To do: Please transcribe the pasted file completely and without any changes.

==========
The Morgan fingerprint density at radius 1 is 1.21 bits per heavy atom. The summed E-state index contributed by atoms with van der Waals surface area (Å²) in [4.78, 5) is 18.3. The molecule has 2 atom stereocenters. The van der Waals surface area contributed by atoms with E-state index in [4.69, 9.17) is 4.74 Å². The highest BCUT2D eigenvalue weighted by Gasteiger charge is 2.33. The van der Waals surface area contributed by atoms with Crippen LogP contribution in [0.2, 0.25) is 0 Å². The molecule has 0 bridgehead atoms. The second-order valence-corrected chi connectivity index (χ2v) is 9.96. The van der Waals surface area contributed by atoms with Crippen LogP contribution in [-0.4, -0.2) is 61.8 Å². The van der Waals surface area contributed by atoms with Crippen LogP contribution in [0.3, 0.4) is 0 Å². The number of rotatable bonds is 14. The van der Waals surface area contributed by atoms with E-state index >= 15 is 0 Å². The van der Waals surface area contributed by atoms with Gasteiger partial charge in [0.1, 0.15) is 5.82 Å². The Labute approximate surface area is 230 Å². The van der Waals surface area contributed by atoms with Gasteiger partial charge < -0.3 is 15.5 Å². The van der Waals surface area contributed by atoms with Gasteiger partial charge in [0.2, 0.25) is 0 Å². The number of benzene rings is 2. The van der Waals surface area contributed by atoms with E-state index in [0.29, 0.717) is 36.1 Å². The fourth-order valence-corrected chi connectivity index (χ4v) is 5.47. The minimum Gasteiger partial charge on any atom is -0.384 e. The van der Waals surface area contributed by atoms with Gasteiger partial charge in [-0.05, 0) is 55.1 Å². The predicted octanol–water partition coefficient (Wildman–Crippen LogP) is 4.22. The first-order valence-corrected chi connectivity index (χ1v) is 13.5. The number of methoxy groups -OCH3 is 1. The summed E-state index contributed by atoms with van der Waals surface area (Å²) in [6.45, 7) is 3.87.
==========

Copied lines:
The Morgan fingerprint density at radius 1 is 1.21 bits per heavy atom. The summed E-state index contributed by atoms with van der Waals surface area (Å²) in [4.78, 5) is 18.3. The molecule has 2 atom stereocenters. The van der Waals surface area contributed by atoms with E-state index in [4.69, 9.17) is 4.74 Å². The highest BCUT2D eigenvalue weighted by Gasteiger charge is 2.33. The van der Waals surface area contributed by atoms with Crippen LogP contribution in [0.2, 0.25) is 0 Å². The molecule has 0 bridgehead atoms. The second-order valence-corrected chi connectivity index (χ2v) is 9.96. The van der Waals surface area contributed by atoms with Crippen LogP contribution in [-0.4, -0.2) is 61.8 Å². The van der Waals surface area contributed by atoms with Crippen LogP contribution in [0.3, 0.4) is 0 Å². The number of rotatable bonds is 14. The van der Waals surface area contributed by atoms with E-state index >= 15 is 0 Å². The van der Waals surface area contributed by atoms with Gasteiger partial charge in [0.1, 0.15) is 5.82 Å². The Labute approximate surface area is 230 Å². The van der Waals surface area contributed by atoms with Gasteiger partial charge < -0.3 is 15.5 Å². The van der Waals surface area contributed by atoms with Gasteiger partial charge in [0.2, 0.25) is 0 Å². The number of benzene rings is 2. The van der Waals surface area contributed by atoms with E-state index in [0.29, 0.717) is 36.1 Å². The fourth-order valence-corrected chi connectivity index (χ4v) is 5.47. The minimum Gasteiger partial charge on any atom is -0.384 e. The van der Waals surface area contributed by atoms with Gasteiger partial charge in [-0.05, 0) is 55.1 Å². The predicted octanol–water partition coefficient (Wildman–Crippen LogP) is 4.22. The first-order valence-corrected chi connectivity index (χ1v) is 13.5. The number of methoxy groups -OCH3 is 1. The summed E-state index contributed by atoms with van der Waals surface area (Å²) in [6.45, 7) is 3.87.